When the whistle blows, she sprints forward across turf and tackles her teammate, only to release when the next whistle sounds. Freshman Lauren McMurray is the first girl to join the football team.
“During the football unit [in middle school], I found out that I could actually play football and that I was really good,” McMurray said. “I was asking all my friends what they would think if I played football during high school, and they all said that would be really cool.”
McMurray plays defense, specifically nose tackle (positioned opposite the center) and end (on end of scrimmage line). She said she hopes to play offense, possibly guard or center, next year. She also participated in different sports before joining football in the fall season.
“My hobby is now football, but I used to do archery,” McMurray said. “I used to also do swim, but I don’t really do anything that much now because football takes up my time.”
The prospect of having a female on the football team was new to the school when McMurray started out.
“In the beginning some people did question like ‘How am I supposed to [tackle] her?’” McMurray said. “But I’m just like, ‘Hit me like you would hit anyone else,’ and they are all just super nice, and they don’t really treat me differently.”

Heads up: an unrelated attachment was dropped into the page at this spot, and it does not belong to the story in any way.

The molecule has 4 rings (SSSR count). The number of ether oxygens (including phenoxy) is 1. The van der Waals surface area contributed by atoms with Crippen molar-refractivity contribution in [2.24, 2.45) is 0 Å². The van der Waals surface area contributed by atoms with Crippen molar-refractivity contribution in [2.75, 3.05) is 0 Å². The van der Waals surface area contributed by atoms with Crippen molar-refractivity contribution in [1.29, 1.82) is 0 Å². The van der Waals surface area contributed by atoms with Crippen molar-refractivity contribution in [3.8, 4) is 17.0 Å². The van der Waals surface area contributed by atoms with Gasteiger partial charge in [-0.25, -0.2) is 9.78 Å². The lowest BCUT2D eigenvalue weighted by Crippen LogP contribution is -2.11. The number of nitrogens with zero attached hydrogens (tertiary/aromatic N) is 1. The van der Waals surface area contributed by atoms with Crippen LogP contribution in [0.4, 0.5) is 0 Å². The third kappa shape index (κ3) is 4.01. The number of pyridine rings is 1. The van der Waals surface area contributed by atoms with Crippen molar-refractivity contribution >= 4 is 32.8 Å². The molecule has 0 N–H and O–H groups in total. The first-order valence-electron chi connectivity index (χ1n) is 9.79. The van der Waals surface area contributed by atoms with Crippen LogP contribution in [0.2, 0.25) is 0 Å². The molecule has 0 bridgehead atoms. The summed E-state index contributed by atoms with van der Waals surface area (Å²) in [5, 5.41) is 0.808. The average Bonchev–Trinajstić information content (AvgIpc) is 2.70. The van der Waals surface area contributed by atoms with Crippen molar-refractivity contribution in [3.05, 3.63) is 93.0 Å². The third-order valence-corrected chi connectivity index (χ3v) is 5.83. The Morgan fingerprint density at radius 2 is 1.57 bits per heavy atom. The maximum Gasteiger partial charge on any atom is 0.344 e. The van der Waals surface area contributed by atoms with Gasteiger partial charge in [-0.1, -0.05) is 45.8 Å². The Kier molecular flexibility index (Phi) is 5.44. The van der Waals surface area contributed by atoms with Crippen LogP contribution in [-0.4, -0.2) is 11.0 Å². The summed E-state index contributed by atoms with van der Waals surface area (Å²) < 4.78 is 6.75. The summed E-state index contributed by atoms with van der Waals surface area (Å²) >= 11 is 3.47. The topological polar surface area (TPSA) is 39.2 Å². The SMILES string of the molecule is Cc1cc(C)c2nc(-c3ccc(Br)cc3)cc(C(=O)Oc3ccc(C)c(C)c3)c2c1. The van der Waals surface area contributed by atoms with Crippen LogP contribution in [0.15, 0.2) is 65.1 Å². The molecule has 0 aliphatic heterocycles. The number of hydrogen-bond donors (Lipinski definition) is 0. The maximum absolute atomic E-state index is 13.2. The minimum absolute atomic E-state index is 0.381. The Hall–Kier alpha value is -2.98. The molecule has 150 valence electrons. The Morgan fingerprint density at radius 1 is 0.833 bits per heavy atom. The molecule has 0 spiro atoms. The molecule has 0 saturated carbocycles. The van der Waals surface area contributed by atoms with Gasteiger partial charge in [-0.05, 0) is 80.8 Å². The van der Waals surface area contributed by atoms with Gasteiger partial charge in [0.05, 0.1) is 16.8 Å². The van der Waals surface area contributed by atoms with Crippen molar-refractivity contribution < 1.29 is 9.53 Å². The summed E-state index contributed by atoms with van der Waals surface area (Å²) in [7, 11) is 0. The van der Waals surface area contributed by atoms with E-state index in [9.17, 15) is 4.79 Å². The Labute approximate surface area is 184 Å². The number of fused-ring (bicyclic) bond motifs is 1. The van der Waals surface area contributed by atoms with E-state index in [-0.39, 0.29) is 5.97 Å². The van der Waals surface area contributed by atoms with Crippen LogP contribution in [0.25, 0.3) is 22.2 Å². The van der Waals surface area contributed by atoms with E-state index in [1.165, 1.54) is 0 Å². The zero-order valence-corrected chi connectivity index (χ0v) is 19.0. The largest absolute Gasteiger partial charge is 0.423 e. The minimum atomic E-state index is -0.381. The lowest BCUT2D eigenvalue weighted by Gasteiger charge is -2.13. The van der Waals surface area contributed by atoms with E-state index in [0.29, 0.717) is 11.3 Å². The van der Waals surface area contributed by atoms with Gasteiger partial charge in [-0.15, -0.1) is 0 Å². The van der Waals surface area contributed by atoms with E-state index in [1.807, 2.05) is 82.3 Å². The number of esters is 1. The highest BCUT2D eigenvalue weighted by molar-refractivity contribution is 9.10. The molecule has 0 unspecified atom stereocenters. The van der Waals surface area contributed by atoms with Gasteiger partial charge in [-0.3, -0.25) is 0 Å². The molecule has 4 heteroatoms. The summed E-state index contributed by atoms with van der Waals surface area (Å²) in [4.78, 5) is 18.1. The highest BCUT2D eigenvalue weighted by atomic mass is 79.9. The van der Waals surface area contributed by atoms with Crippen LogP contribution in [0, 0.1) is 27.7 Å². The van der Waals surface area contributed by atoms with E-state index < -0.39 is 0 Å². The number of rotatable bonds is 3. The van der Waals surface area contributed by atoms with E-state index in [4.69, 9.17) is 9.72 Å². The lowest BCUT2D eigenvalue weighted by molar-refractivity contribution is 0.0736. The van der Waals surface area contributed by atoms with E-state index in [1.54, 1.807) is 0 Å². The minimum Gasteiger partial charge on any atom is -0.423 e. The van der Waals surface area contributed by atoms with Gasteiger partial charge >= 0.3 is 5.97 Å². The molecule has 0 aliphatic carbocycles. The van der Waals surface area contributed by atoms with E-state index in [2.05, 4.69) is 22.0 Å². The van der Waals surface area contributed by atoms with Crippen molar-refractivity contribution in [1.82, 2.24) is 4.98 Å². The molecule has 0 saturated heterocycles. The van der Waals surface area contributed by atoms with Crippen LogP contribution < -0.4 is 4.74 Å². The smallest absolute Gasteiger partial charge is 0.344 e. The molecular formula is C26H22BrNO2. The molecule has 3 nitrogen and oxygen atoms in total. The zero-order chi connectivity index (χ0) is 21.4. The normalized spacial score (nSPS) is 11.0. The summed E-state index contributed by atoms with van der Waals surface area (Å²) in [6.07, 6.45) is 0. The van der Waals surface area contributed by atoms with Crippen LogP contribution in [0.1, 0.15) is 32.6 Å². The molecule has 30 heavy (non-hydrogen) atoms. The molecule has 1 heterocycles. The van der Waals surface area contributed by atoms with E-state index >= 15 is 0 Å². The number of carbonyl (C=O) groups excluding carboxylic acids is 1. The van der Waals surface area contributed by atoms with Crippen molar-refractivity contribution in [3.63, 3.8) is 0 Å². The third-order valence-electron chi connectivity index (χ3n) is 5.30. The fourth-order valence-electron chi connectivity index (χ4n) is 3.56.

Football requires strength and stamina, which females are stereotyped for lacking. However, it seems the football team has pushed past this societal gender discrimination by accepting McMurray as part of the team.
“I’m just proud of the fact that we built a team culture and program culture that was accepting, and basically it was, you do X,Y and Z and you’re in,” head coach Peter Abe said. “She’s already proven that she works as hard as everyone else and pulls her own weight and does all the hit and drills, comes to all the meetings and practices. We treat her as we would any other football player.”
McMurray focuses on the change that she aspires to create as the first female football player. She does this by inspiring other girls to progress beyond gender bias and social stigmas and pursue their goals and dreams.
“I wanted to make a difference about what people thought of girls because a lot of people think that girls can’t do anything athletic,” McMurray said. “I was trying to change people’s opinions.”
McMurray will be in offseason for the winter season and is considering starting softball in the spring. She also plans on playing football all four years of high school.